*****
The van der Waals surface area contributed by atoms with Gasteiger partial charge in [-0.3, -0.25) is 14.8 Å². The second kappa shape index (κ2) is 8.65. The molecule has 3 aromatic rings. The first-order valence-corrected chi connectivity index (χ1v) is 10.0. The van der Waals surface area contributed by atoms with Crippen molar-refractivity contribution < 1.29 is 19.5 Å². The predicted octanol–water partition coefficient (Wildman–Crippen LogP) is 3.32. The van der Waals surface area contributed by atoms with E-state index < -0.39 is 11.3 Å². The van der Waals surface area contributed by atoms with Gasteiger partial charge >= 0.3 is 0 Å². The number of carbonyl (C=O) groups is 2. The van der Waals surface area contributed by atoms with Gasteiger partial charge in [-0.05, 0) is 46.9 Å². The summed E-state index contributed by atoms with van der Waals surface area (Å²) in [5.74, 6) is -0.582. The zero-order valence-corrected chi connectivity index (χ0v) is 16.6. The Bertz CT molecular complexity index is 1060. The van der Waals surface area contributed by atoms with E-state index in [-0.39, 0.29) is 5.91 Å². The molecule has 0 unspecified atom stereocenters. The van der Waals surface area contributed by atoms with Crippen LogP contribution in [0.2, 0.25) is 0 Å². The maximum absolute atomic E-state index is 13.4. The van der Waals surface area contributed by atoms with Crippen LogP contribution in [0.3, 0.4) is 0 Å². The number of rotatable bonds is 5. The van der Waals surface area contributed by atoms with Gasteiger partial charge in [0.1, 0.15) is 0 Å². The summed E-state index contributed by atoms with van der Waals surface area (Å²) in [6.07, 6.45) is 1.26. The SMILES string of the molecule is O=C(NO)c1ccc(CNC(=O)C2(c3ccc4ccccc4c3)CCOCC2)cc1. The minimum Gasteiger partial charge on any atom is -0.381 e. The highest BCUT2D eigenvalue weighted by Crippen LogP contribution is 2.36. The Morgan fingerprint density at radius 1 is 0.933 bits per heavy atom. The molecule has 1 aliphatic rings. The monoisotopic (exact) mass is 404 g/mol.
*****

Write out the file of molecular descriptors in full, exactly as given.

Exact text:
The van der Waals surface area contributed by atoms with Gasteiger partial charge in [-0.3, -0.25) is 14.8 Å². The second kappa shape index (κ2) is 8.65. The molecule has 3 aromatic rings. The first-order valence-corrected chi connectivity index (χ1v) is 10.0. The van der Waals surface area contributed by atoms with Crippen molar-refractivity contribution < 1.29 is 19.5 Å². The predicted octanol–water partition coefficient (Wildman–Crippen LogP) is 3.32. The van der Waals surface area contributed by atoms with E-state index < -0.39 is 11.3 Å². The van der Waals surface area contributed by atoms with Gasteiger partial charge >= 0.3 is 0 Å². The number of carbonyl (C=O) groups is 2. The van der Waals surface area contributed by atoms with Gasteiger partial charge in [-0.05, 0) is 46.9 Å². The summed E-state index contributed by atoms with van der Waals surface area (Å²) in [5.74, 6) is -0.582. The zero-order valence-corrected chi connectivity index (χ0v) is 16.6. The Bertz CT molecular complexity index is 1060. The van der Waals surface area contributed by atoms with E-state index in [-0.39, 0.29) is 5.91 Å². The molecule has 0 unspecified atom stereocenters. The van der Waals surface area contributed by atoms with Crippen LogP contribution in [0.2, 0.25) is 0 Å². The maximum absolute atomic E-state index is 13.4. The van der Waals surface area contributed by atoms with Crippen LogP contribution in [0.3, 0.4) is 0 Å². The number of rotatable bonds is 5. The van der Waals surface area contributed by atoms with Gasteiger partial charge in [0.1, 0.15) is 0 Å². The summed E-state index contributed by atoms with van der Waals surface area (Å²) in [6.07, 6.45) is 1.26. The SMILES string of the molecule is O=C(NO)c1ccc(CNC(=O)C2(c3ccc4ccccc4c3)CCOCC2)cc1. The minimum Gasteiger partial charge on any atom is -0.381 e. The highest BCUT2D eigenvalue weighted by Crippen LogP contribution is 2.36. The Morgan fingerprint density at radius 1 is 0.933 bits per heavy atom. The molecule has 1 aliphatic rings. The monoisotopic (exact) mass is 404 g/mol.